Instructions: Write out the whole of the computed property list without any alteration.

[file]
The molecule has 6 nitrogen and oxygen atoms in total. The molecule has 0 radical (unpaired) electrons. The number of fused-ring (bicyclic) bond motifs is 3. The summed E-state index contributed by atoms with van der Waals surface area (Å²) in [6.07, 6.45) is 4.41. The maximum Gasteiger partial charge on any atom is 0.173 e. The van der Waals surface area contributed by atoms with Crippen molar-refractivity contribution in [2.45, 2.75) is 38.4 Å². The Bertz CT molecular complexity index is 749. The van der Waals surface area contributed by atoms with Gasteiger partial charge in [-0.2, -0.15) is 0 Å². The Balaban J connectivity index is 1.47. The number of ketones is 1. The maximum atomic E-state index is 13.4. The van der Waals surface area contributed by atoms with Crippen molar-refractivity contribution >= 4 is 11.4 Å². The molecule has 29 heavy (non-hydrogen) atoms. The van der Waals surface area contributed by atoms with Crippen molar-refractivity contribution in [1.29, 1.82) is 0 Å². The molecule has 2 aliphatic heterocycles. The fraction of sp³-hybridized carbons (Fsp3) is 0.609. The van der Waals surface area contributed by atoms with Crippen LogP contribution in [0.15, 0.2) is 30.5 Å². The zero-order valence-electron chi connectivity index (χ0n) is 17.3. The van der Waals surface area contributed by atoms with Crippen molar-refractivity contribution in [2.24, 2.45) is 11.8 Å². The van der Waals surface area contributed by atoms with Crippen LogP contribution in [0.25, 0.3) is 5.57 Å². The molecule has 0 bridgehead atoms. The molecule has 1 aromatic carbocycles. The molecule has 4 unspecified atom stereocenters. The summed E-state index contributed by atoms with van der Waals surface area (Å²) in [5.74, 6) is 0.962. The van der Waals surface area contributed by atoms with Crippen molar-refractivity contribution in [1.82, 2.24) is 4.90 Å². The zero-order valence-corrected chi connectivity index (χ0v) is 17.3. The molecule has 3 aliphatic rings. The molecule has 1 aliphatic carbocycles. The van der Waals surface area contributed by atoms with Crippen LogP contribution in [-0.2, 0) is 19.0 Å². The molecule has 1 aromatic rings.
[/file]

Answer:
The molecule has 6 nitrogen and oxygen atoms in total. The molecule has 0 radical (unpaired) electrons. The number of fused-ring (bicyclic) bond motifs is 3. The summed E-state index contributed by atoms with van der Waals surface area (Å²) in [6.07, 6.45) is 4.41. The maximum Gasteiger partial charge on any atom is 0.173 e. The van der Waals surface area contributed by atoms with Crippen molar-refractivity contribution in [2.45, 2.75) is 38.4 Å². The Bertz CT molecular complexity index is 749. The van der Waals surface area contributed by atoms with Gasteiger partial charge in [-0.2, -0.15) is 0 Å². The Balaban J connectivity index is 1.47. The number of ketones is 1. The maximum atomic E-state index is 13.4. The van der Waals surface area contributed by atoms with Crippen molar-refractivity contribution >= 4 is 11.4 Å². The molecule has 29 heavy (non-hydrogen) atoms. The van der Waals surface area contributed by atoms with Crippen molar-refractivity contribution in [1.29, 1.82) is 0 Å². The molecule has 2 aliphatic heterocycles. The fraction of sp³-hybridized carbons (Fsp3) is 0.609. The van der Waals surface area contributed by atoms with Crippen LogP contribution in [0.15, 0.2) is 30.5 Å². The zero-order valence-electron chi connectivity index (χ0n) is 17.3. The van der Waals surface area contributed by atoms with Crippen molar-refractivity contribution in [2.24, 2.45) is 11.8 Å². The van der Waals surface area contributed by atoms with Crippen LogP contribution in [0.25, 0.3) is 5.57 Å². The molecule has 0 bridgehead atoms. The molecule has 1 aromatic carbocycles. The molecule has 4 unspecified atom stereocenters. The summed E-state index contributed by atoms with van der Waals surface area (Å²) in [5.74, 6) is 0.962. The van der Waals surface area contributed by atoms with Crippen molar-refractivity contribution in [1.82, 2.24) is 4.90 Å². The zero-order valence-corrected chi connectivity index (χ0v) is 17.3. The molecule has 3 aliphatic rings. The molecule has 1 aliphatic carbocycles. The van der Waals surface area contributed by atoms with Crippen LogP contribution in [-0.2, 0) is 19.0 Å². The molecule has 1 aromatic rings.